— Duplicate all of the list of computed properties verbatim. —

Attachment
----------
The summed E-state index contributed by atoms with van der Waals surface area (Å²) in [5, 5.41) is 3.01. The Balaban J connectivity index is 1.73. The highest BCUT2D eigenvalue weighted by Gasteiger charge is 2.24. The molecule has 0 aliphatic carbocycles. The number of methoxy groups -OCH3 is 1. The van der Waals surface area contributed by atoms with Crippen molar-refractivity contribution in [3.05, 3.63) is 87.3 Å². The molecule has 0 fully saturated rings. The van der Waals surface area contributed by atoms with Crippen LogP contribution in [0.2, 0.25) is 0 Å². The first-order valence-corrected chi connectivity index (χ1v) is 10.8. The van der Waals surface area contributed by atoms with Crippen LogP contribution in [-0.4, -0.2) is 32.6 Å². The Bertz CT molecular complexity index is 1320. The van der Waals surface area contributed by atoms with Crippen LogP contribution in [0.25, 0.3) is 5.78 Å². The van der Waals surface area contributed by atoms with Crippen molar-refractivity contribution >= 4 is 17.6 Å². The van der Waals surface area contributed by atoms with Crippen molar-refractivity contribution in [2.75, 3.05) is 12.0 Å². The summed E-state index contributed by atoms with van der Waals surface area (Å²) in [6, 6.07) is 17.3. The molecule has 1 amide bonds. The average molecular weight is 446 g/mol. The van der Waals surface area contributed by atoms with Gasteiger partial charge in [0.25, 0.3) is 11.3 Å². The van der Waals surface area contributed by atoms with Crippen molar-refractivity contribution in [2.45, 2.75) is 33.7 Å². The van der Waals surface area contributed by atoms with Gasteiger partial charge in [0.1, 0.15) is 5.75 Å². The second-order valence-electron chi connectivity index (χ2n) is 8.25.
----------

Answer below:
The summed E-state index contributed by atoms with van der Waals surface area (Å²) in [5, 5.41) is 3.01. The Balaban J connectivity index is 1.73. The highest BCUT2D eigenvalue weighted by Gasteiger charge is 2.24. The molecule has 0 aliphatic carbocycles. The number of methoxy groups -OCH3 is 1. The van der Waals surface area contributed by atoms with Crippen molar-refractivity contribution in [3.05, 3.63) is 87.3 Å². The molecule has 0 fully saturated rings. The van der Waals surface area contributed by atoms with Crippen LogP contribution in [0.2, 0.25) is 0 Å². The first-order valence-corrected chi connectivity index (χ1v) is 10.8. The van der Waals surface area contributed by atoms with Crippen LogP contribution in [-0.4, -0.2) is 32.6 Å². The Bertz CT molecular complexity index is 1320. The van der Waals surface area contributed by atoms with Crippen LogP contribution in [0.25, 0.3) is 5.78 Å². The van der Waals surface area contributed by atoms with Crippen molar-refractivity contribution >= 4 is 17.6 Å². The van der Waals surface area contributed by atoms with Crippen molar-refractivity contribution in [2.75, 3.05) is 12.0 Å². The summed E-state index contributed by atoms with van der Waals surface area (Å²) in [6, 6.07) is 17.3. The molecule has 1 amide bonds. The average molecular weight is 446 g/mol. The van der Waals surface area contributed by atoms with Gasteiger partial charge in [0.25, 0.3) is 11.3 Å². The van der Waals surface area contributed by atoms with Crippen molar-refractivity contribution in [2.45, 2.75) is 33.7 Å². The van der Waals surface area contributed by atoms with Gasteiger partial charge in [0.1, 0.15) is 5.75 Å². The second-order valence-electron chi connectivity index (χ2n) is 8.25.